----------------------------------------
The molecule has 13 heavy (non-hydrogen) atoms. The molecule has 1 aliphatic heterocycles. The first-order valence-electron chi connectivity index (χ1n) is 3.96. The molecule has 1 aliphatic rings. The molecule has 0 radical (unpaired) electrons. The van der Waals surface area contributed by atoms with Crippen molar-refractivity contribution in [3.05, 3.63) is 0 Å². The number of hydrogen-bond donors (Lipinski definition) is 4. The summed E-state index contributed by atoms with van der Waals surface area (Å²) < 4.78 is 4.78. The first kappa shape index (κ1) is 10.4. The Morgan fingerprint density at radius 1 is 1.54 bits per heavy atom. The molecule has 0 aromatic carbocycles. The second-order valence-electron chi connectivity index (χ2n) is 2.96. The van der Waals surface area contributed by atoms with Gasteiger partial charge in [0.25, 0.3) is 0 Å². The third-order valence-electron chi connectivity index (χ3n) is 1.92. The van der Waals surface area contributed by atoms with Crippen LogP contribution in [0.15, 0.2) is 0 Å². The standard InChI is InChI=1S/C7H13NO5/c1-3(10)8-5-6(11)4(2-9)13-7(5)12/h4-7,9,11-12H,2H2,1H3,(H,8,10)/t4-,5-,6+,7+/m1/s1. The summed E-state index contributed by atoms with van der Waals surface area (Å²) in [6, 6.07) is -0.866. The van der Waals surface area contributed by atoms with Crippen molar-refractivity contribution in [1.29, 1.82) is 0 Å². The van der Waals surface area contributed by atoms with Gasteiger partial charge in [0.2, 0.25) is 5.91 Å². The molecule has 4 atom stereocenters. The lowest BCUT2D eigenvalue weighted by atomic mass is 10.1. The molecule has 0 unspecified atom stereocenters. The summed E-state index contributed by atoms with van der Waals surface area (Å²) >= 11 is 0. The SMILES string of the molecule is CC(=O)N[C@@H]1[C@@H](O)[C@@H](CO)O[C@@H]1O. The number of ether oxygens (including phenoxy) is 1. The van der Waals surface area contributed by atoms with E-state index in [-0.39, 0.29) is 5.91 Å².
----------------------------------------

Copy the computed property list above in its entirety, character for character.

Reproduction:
The molecule has 13 heavy (non-hydrogen) atoms. The molecule has 1 aliphatic heterocycles. The first-order valence-electron chi connectivity index (χ1n) is 3.96. The molecule has 1 aliphatic rings. The molecule has 0 radical (unpaired) electrons. The van der Waals surface area contributed by atoms with Crippen molar-refractivity contribution in [3.05, 3.63) is 0 Å². The number of hydrogen-bond donors (Lipinski definition) is 4. The summed E-state index contributed by atoms with van der Waals surface area (Å²) < 4.78 is 4.78. The first kappa shape index (κ1) is 10.4. The Morgan fingerprint density at radius 1 is 1.54 bits per heavy atom. The molecule has 0 aromatic carbocycles. The second-order valence-electron chi connectivity index (χ2n) is 2.96. The van der Waals surface area contributed by atoms with Gasteiger partial charge in [0.25, 0.3) is 0 Å². The third-order valence-electron chi connectivity index (χ3n) is 1.92. The van der Waals surface area contributed by atoms with Crippen LogP contribution in [0.15, 0.2) is 0 Å². The standard InChI is InChI=1S/C7H13NO5/c1-3(10)8-5-6(11)4(2-9)13-7(5)12/h4-7,9,11-12H,2H2,1H3,(H,8,10)/t4-,5-,6+,7+/m1/s1. The summed E-state index contributed by atoms with van der Waals surface area (Å²) in [6, 6.07) is -0.866. The van der Waals surface area contributed by atoms with Crippen molar-refractivity contribution in [1.29, 1.82) is 0 Å². The van der Waals surface area contributed by atoms with Gasteiger partial charge in [0.2, 0.25) is 5.91 Å². The molecule has 4 atom stereocenters. The lowest BCUT2D eigenvalue weighted by atomic mass is 10.1. The molecule has 0 unspecified atom stereocenters. The summed E-state index contributed by atoms with van der Waals surface area (Å²) >= 11 is 0. The SMILES string of the molecule is CC(=O)N[C@@H]1[C@@H](O)[C@@H](CO)O[C@@H]1O. The number of ether oxygens (including phenoxy) is 1. The van der Waals surface area contributed by atoms with E-state index in [-0.39, 0.29) is 5.91 Å².